Susie Lee launches $500,000 ad campaign, polling behind Republican opponent Becker
Democratic Rep. Susie Lee announced last week her first television ad of the 2022 election cycle, part of a $500,000 ad campaign touting herself as “pro-choice” and her Republican opponent April Becker as “anti-choice.”
With the launch of the ad campaign following the U.S. Supreme Court’s ruling overturning Roe v. Wade, Lee has quickly moved to frame the race as a “stark choice” for voters in District 3.
It marks the first major spending of the cycle for Lee, as new polling commissioned by the Becker campaign and National Republican Congressional Committee (NRCC) indicates that likely voters in the toss-up district are almost evenly divided between the two candidates.
The poll, conducted by The Tarrance Group (rated “B+” as a pollster by FiveThirtyEight) from June 20-23 just before the overturning of Roe, found Becker held a slight lead over Lee (46 percent to 44 percent) within the poll’s 4.9 percent margin of error, among 400 likely registered voters in the district.
That narrow divide dovetails with most evaluations of the race. The Cook Political Report, Politico and others rate the race as a “toss-up.” Lee is considered a “Frontline Democrat” — a classification from the Democratic Congressional Campaign Committee (DCCC) given to members in the most competitive races.
Since Becker’s victory in the primary election earlier this month, the two candidates have elevated their political attacks on one another in the tight race.
In Lee's television ad, a narrator describes Becker as “threatening every woman’s right to choose.” Lee’s campaign also announced a “search party” for Becker in Las Vegas on Wednesday, throwing a dig at Becker for her minimal comments on the issue of abortion.
On Becker’s website, she simply describes herself as “pro-life, with exceptions for rape, incest and the life of the mother.” In a statement last month, Becker echoed that sentiment and said she believes “states should decide abortion policy,” but she did not answer specific questions about her position on abortion access.
This week, Becker has flipped the attacks back onto Lee, asserting that she only used the television ad to attack her “for being a Republican woman.”
Becker also attacked Lee for the findings of a Mother Jones story published earlier this week, which reported that the congresswoman owned stocks in a company called Evoqua Water Technologies that could potentially financially benefit from a piece of legislation she helped author. Though purchase of stocks in the company were completed by a money manager without direction from Lee, the Democrat helped pass legislation as part of the federal infrastructure package to provide more funding for water recycling projects, which Evoqua engages in as part of its work.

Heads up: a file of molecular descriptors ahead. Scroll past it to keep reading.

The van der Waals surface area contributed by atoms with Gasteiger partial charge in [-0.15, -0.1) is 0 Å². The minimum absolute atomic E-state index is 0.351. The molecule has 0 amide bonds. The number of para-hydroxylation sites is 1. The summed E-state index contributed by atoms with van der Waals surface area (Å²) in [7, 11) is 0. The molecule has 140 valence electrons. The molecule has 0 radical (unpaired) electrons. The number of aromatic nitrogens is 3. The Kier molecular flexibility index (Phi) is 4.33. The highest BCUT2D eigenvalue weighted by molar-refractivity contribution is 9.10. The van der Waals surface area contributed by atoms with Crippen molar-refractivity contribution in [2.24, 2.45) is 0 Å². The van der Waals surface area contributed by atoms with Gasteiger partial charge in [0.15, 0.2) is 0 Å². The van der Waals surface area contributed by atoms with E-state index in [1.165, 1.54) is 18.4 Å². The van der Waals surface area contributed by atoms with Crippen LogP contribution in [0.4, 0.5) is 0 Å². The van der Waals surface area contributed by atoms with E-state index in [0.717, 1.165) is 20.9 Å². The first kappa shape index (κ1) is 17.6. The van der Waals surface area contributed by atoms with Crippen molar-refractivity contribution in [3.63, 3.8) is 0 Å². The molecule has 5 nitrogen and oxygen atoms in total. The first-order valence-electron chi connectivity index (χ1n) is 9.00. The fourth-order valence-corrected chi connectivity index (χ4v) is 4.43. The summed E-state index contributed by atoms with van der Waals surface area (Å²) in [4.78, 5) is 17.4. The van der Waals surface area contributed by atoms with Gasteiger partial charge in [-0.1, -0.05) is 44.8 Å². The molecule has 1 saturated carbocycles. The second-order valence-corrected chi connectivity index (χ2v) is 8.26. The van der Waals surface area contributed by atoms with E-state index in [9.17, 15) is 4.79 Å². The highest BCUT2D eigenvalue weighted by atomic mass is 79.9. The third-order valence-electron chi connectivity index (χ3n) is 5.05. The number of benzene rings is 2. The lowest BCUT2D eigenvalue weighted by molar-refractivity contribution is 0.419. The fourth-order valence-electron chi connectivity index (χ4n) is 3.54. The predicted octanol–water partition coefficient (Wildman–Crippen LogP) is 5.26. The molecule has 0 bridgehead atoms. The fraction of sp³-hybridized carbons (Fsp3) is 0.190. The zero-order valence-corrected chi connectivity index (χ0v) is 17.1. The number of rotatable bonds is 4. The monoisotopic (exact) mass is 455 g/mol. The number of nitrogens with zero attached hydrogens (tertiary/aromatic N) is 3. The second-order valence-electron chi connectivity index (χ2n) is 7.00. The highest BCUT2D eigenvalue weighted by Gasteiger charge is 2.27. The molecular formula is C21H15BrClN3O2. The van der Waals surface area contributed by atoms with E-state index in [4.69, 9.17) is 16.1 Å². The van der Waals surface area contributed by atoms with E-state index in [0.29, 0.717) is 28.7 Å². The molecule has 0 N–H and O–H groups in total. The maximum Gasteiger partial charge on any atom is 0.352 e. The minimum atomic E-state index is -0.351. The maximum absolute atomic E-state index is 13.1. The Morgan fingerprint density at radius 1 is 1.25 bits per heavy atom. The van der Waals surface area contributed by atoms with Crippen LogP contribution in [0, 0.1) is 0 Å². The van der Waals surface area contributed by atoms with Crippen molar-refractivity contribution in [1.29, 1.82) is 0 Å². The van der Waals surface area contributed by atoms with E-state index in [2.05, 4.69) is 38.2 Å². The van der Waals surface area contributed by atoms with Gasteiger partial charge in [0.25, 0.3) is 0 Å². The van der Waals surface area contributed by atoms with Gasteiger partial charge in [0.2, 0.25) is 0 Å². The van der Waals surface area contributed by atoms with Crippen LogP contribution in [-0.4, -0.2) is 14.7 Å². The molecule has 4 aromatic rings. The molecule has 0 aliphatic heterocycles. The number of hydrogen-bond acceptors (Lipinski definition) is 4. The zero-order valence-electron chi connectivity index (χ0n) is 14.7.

“Members of Congress must be banned from trading stocks,” Becker said in a statement. “[Lee] should immediately divest her holdings and apologize for this unethical behavior.”
When asked whether Lee believes her ownership of Evoqua stocks is ethically problematic, a spokesperson for Lee described her as “a tireless advocate for water infrastructure legislation to address the drought crisis” and said it was an attempt to move the conversation away from abortion.
“This is just April Becker's latest desperate attempt to distract from the fact that a vote for April Becker is a vote to ban abortion nationwide with no exceptions,” she said.
Becker’s latest attacks mostly marked new territory for the Republican challenger, as she has, for most of this year, focused her campaign on inflation, blaming Lee and Democratic policies for high prices and tying the incumbent to President Joe Biden.
Those economic-oriented attacks are likely here to stay. The Tarrance Group poll found just 37 percent of respondents approved of Biden’s performance, below the national average, and four out of 10 respondents identified economic issues, including inflation and jobs, as their top concern.
Still, Becker continues to face an uphill battle in the money race. Lee entered late May with more than $2.3 million in her campaign war chest and has only begun to dip into that money with the $500,000 ad campaign. Becker, who ramped up spending ahead of her crowded primary battle, entered late May with just $250,000 in the bank.